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Smaller programmes such as Hebrew, Balkan Studies and Indology will admit no students in 2016, and may face closure or mergers in the future, writes Department of Cross-Cultural and Regional Studies (ToRS). Staff in 'state of alert', say sources
A functioning study programme, but with no, actual, new students. The situation in 2016, as no students will be admitted to a raft of select, smaller study programmes at the Faculty of Humanities, according to an e-mail sent to all staff late afternoon Thursday, and information that has been made available to the University Post.
There will be no new students in 2016 in Modern Indian studies, Indology, South East Asian studies, Tibetology, Balkan studies, Polish, Hebrew, Turkish, Indian languages and culture, Ancient Greek, Finnish, or Eskimology
It is the latest in a series of rolling cutback announcements from the Faculty of Humanities, and from the University of Copenhagen, following a defund by the Danish government. The Faculty of Humanities has halted PhD admissions, and large sections of University of Copenhagen staff await notifications on whether they will keep their jobs in the coming weeks.
“The Faculty of Humanities will see a reduction in government subsidies along the lines of DKK 125m as we move towards 2019, corresponding to 1/5 of the faculty’s present budgetary framework,” the department management writes to students and staff.
The e-mail goes on to say that the Faculty now offers approximately 50 bachelor’s degrees, 65 master’s degrees and a large number of supplementary programmes. With the cuts it is “no longer possible to uphold this wide offering”.
The programmes that will receive no students in 2016 were targeted because of critically low admissions, low and dropping funding outlooks, and poor completion rates.
Some of these programmes may “sadly later be recommended for closure. Others will be merged with other programmes in larger and more robust units. Others may only have admissions every second year. It is therefore important to emphasise that the halt to admissions in 2016 is not the same as a closure,” the e-mail writes.
“So far the only thing we really do know is that there will be no student intake in our programme this year,” says Jesper Nielsen, an associate professor in Indian Languages and Cultures to the University Post.
“I am really concerned. I think it is difficult to small programmes to live up to the parameters that count for the bigger programmes,” he says,
At the ToRS department the situation is typical of the Faculty and at the University of Copenhagen at large.
“Everyone is in a situation of alertness and this is not good for the working environment. We have tried it before, but I think this particular time it takes a toll on many of us. Now that we know we will have no intake this year, we will have to discuss among ourselves what is the way forward,” Jesper Nielsen says, adding that it is “now that we have to find our strength, and try and keep up a constructive attitude”.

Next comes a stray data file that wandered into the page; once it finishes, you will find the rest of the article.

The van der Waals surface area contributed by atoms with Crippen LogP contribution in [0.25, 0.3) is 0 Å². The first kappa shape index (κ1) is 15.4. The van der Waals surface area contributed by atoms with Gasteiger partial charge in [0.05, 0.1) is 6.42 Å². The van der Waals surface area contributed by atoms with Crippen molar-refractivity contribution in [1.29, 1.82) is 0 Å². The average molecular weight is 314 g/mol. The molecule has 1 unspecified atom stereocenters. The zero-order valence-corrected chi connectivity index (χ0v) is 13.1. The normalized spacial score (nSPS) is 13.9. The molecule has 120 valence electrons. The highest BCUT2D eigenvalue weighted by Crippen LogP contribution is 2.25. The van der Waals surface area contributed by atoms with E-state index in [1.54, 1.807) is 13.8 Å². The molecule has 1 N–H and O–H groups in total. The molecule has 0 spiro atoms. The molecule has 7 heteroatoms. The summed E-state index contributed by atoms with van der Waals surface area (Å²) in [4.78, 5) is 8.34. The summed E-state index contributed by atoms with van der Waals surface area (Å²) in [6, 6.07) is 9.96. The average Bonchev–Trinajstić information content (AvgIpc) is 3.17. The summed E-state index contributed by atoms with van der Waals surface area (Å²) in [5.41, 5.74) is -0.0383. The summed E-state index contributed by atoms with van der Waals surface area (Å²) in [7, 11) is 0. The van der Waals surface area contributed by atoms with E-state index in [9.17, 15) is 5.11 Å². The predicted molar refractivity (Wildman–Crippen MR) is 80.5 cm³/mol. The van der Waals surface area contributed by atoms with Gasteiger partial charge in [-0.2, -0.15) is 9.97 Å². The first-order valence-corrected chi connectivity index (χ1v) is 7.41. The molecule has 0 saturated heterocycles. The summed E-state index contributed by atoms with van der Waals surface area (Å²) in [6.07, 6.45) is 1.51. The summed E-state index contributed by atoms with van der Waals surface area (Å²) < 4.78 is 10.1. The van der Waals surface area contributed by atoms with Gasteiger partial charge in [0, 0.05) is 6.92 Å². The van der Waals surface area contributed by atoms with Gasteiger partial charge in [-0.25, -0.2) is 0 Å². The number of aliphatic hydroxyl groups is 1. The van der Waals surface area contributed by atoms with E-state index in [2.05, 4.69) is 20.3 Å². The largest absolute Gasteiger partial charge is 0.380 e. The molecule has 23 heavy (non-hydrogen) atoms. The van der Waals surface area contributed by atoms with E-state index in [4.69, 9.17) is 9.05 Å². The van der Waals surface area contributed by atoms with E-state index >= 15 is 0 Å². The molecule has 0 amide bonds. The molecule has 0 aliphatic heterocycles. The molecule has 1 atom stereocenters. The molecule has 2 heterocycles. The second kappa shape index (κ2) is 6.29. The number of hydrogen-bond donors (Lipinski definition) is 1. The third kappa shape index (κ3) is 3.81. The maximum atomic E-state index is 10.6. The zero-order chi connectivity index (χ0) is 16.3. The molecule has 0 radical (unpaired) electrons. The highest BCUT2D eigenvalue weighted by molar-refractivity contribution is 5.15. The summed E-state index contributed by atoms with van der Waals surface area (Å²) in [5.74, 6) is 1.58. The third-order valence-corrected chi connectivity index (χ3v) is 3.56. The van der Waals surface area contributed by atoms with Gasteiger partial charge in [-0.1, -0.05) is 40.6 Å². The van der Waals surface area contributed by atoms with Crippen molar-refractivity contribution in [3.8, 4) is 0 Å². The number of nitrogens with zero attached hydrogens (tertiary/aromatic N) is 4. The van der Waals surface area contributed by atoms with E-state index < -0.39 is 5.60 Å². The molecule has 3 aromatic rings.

“At this particluar moment, I am deeply worried for a study programme that is unique and the only one of its kind in Scandinavia,” says associate professor Jesper Nielsen.
Silke Seidler, former student of Modern India Studies: “We are facing global problems and need common solutions. It’d be crazy to shut these programs down.”
The study programme of American Indian Languages and Culture had an intake of 11 new students last year.
Peter Birkelund Andersen is associate professor and represents the research and teaching staff at the Department of Cross-Cultural and Regional Studies.
The decision to halt student admissions on the selected programmes, “puts an extreme pressure on the people employed in these disciplines,” he says to the University Post, adding that faculty management has been unconstructive in the way of transforming the system, “short-circuiting a parallel hearing process among affected departments and staff,” he says.
Also, “when a member of staff asked department management whether any money will be saved in this manoeuvre, they said there will be little saved. Most people are on tenure contracts. The teaching is already planned for the autumn. The distribution of tasks has already been made. You can of course re-shuffle. But the framing of it, is not a big money-saver,” he says.
Silke Seidler, a former student of Modern Indian studies, is disappointed with the decision to halt new admissions. hoping that this will not in the end mean closure for her own programme.
“Modern India and the related courses provided an opportunity for us to gain a greater understanding of each other as human beings across borders. There is a demand for the skills that they teach and it will only become greater. We are facing global problems and need common solutions. It’d be crazy to shut these programs down,” she says.
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